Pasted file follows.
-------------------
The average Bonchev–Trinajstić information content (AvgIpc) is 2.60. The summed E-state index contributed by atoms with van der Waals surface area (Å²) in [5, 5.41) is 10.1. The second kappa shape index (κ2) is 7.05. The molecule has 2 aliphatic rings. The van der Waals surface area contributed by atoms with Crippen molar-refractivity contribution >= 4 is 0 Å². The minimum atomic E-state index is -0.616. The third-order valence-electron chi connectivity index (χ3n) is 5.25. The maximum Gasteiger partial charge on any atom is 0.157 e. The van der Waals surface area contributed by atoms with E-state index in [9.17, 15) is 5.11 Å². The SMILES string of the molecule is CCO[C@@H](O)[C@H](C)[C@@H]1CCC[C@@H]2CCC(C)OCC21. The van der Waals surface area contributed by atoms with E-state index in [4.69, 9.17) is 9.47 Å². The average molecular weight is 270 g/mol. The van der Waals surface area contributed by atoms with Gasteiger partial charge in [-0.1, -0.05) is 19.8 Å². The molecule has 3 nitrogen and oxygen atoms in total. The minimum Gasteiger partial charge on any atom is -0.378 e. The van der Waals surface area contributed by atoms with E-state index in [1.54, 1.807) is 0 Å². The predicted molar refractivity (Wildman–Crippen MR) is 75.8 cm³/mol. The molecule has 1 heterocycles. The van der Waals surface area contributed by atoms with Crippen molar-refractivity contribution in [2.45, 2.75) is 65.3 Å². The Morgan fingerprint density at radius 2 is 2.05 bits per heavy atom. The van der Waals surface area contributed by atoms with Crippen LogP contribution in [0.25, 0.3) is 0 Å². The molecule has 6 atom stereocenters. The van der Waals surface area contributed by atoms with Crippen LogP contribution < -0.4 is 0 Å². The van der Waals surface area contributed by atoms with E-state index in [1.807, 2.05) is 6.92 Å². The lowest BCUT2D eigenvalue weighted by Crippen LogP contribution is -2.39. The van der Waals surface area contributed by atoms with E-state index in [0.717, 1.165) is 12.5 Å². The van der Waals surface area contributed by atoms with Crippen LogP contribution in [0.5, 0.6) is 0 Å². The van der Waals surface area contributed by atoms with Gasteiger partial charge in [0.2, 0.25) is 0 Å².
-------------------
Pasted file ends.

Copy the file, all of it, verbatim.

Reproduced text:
The average Bonchev–Trinajstić information content (AvgIpc) is 2.60. The summed E-state index contributed by atoms with van der Waals surface area (Å²) in [5, 5.41) is 10.1. The second kappa shape index (κ2) is 7.05. The molecule has 2 aliphatic rings. The van der Waals surface area contributed by atoms with Crippen molar-refractivity contribution >= 4 is 0 Å². The minimum atomic E-state index is -0.616. The third-order valence-electron chi connectivity index (χ3n) is 5.25. The maximum Gasteiger partial charge on any atom is 0.157 e. The van der Waals surface area contributed by atoms with E-state index in [9.17, 15) is 5.11 Å². The SMILES string of the molecule is CCO[C@@H](O)[C@H](C)[C@@H]1CCC[C@@H]2CCC(C)OCC21. The van der Waals surface area contributed by atoms with E-state index in [4.69, 9.17) is 9.47 Å². The average molecular weight is 270 g/mol. The van der Waals surface area contributed by atoms with Gasteiger partial charge in [-0.1, -0.05) is 19.8 Å². The molecule has 3 nitrogen and oxygen atoms in total. The minimum Gasteiger partial charge on any atom is -0.378 e. The van der Waals surface area contributed by atoms with E-state index in [1.54, 1.807) is 0 Å². The predicted molar refractivity (Wildman–Crippen MR) is 75.8 cm³/mol. The molecule has 1 heterocycles. The van der Waals surface area contributed by atoms with Crippen molar-refractivity contribution in [2.45, 2.75) is 65.3 Å². The Morgan fingerprint density at radius 2 is 2.05 bits per heavy atom. The van der Waals surface area contributed by atoms with Crippen LogP contribution in [0.25, 0.3) is 0 Å². The molecule has 6 atom stereocenters. The van der Waals surface area contributed by atoms with Crippen LogP contribution < -0.4 is 0 Å². The van der Waals surface area contributed by atoms with E-state index in [1.807, 2.05) is 6.92 Å². The lowest BCUT2D eigenvalue weighted by Crippen LogP contribution is -2.39. The van der Waals surface area contributed by atoms with E-state index in [0.717, 1.165) is 12.5 Å². The van der Waals surface area contributed by atoms with Crippen LogP contribution in [0.5, 0.6) is 0 Å². The van der Waals surface area contributed by atoms with Gasteiger partial charge in [0.2, 0.25) is 0 Å².